After reading a number of papers on the continuous bandit problem,Â I spent the past few days implementing a continuous 1-D bandit domain, which actually models the location of a point undergoing brownian motion.Â At the beginning of the function generation it is given what is effectively a Lipshitz constant (k).Â At each time step, the function moves forward in the x-dimension by 1 unit, and then in a range up or down in the y-dimension anywhere from (-k, k) from the previous y-location.

I then implemented the HOO algorithm from *Online Optimization in Î§-Armed Bandits*.Â Coding up HOO for just 1-D was very simple and was on the order of 150 lines of code.

The HOO-algorithm takes two parameters, analytically I don’t know how to (or if it is possible) to compute what they should be for this domain, but the algorithm seems to be pretty robust as far as these parameters go; results are characteristically pretty similar for a wide range of values.

When run on the domain, which had 50 piecewise linear sections, and allowed it 20 samples, this was the result:

Blue: true function, Green: estimated function, Pink: sampled locations

Here, the samples were taken from the center of the node, and splits occurred at the same location (the paper specifies these can be done arbitrarily as well), which means at the split, the sample point always falls into leftmost portion of the right child, here is the same setting with 100 samples, as you can see it quickly focuses in the tall region:

If the sample location and split boundary are randomized, the results can look quite different:

There are two interesting items which fall from this.Â First is the ability to use the approach from random decision trees to build an ensemble of randomized HOO trees.Â Secondly, The algorithm is quite effective in a fully deterministic mode, but I would like to see how my proposal compares to it.Â I’ll try and have that next week, but may not be ready until after that with holidays around.

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neat. did it find the optimum in the last graph?

Seems like it did not, and that it actually ended up focusing on a sub-optimal region – this is most likely due to an inappropriate setting of the two parameter values. My guess is it sampled close enough to the global maxima to think it knew the region without actually knowing the region well, with a different parameter setting, it is possible it would be driven to sample all over more before considering it known. Then again, it did not seem to do this in the deteministic setting, so it could also be a result of a series of random values that caused it to perform poorly. That could be tested later on.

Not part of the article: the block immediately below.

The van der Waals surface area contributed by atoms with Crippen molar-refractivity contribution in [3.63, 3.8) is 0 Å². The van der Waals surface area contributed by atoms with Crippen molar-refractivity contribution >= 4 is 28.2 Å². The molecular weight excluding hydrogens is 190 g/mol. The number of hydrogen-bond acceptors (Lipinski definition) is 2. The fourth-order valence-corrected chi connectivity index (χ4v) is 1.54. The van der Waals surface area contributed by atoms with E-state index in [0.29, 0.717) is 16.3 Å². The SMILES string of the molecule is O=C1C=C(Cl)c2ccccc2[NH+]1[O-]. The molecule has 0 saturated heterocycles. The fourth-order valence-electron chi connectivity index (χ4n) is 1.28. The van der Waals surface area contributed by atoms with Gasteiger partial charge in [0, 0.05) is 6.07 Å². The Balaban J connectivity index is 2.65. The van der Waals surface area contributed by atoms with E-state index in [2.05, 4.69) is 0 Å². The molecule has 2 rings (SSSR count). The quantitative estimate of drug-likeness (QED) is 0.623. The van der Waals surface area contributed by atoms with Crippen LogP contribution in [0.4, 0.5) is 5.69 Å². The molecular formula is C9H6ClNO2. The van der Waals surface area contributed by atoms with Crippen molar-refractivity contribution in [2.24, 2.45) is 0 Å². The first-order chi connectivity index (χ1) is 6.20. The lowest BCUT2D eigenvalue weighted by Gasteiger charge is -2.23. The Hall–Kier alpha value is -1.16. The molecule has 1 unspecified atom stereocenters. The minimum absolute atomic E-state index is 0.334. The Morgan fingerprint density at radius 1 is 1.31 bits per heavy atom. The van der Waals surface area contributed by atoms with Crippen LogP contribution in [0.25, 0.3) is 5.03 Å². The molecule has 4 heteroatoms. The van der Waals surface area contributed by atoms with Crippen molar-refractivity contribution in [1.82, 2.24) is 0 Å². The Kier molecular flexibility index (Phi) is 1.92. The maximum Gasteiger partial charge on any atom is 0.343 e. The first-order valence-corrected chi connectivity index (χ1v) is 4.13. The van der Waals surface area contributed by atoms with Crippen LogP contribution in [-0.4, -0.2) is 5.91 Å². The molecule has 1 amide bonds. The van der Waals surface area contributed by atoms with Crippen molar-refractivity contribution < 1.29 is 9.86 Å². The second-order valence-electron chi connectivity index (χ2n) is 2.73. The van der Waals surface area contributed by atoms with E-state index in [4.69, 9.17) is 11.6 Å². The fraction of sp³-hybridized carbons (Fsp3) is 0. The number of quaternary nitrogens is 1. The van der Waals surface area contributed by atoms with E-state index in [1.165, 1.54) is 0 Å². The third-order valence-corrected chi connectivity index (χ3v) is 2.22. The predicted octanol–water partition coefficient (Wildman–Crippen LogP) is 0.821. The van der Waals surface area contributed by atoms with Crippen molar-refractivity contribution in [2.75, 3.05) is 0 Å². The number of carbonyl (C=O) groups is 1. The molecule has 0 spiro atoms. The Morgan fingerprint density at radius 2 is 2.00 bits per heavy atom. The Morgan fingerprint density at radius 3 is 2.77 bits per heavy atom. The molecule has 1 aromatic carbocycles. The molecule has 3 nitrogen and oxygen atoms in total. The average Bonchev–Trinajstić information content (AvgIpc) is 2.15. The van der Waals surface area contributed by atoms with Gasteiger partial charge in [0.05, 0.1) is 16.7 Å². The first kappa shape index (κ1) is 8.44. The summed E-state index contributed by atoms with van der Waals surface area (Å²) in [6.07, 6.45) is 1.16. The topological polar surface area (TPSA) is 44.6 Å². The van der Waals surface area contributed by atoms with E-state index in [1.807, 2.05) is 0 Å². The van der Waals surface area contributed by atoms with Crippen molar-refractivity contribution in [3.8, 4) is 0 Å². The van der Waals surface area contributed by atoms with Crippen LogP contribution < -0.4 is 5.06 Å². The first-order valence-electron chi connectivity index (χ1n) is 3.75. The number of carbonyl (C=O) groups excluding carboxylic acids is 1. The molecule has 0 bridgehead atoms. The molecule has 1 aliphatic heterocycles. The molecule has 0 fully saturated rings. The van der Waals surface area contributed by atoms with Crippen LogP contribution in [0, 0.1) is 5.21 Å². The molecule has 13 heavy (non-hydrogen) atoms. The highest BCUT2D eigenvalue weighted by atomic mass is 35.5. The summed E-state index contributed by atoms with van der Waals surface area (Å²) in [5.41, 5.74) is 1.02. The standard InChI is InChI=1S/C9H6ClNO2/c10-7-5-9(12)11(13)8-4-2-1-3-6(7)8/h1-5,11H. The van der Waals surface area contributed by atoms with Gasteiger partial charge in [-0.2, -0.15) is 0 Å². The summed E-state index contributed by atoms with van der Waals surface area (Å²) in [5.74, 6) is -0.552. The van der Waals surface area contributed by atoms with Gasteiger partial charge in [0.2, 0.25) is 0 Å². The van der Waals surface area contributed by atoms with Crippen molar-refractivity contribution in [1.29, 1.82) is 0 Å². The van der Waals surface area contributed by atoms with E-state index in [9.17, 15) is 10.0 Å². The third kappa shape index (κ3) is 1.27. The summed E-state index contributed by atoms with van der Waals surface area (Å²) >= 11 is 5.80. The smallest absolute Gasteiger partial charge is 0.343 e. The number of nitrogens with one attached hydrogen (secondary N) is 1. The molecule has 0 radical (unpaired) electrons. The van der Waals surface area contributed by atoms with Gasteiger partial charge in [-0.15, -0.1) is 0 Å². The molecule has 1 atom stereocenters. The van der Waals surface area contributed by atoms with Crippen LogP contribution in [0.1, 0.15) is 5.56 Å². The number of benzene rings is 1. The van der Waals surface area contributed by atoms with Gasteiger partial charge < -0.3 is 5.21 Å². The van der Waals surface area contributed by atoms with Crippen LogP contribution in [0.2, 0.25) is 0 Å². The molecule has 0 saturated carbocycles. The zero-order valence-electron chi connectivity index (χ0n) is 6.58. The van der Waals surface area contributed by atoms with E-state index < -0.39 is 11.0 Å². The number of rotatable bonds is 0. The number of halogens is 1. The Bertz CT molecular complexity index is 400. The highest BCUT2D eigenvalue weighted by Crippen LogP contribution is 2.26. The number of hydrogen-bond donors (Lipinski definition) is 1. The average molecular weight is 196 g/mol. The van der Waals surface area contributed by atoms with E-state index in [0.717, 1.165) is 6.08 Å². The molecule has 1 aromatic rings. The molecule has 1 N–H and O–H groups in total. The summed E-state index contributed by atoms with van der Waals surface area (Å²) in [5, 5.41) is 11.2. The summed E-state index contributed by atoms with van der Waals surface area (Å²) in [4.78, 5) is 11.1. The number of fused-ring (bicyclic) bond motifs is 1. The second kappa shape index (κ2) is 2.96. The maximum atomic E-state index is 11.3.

One of the problems of the algorithm is that it assumes knowledge of those two parameters, but doesn’t say how to figure them out. I suppose this is fundamentally the same problem as assuming the Lipshitz constant is known, except in the domain I set up we can specify what that constant happens to be.

yes, that makes sense. any thoughts on how to move forward?

I did some simple experiments after this post by comparing the regret from HOO with the regret from the geometric approach in a similar (but bigger) domain.

Aside from this, another simple algorithm to implement would be just a fixed resolution discretization of the action space, and maybe something a little more interesting, like simulated annealing.

In Multi-Armed Bandits in Metric Spaces (Kleinberg et. al) it is pointed out that the “needle in a haystack” problem is the most “difficult” setting to optimize, so I would like to compare the regret of all the algorithms in that case as well.

Aside from that, there is theoretical work to do. I’m pretty sure we can show the geometric approach is PAC, so that is another important bit.

I wrote back:

I did some simple experiments after this post by comparing the regret from > HOO with the regret from the geometric approach in a similar (but bigger) > domain. > > Aside from this, another simple algorithm to implement would be just a > fixed resolution discretization of the action space, and maybe something a > little more interesting, like simulated annealing. > > In Multi-Armed Bandits in Metric Spaces (Kleinberg et. al) it is pointed > out that the “needle in a haystack” problem is the most “difficult” setting > to optimize, so I would like to compare the regret of all the algorithms in > that case as well. > > Aside from that, there is theoretical work to do. I’m pretty sure we can > show the geometric approach is PAC, so that is another important bit. > > Thanks!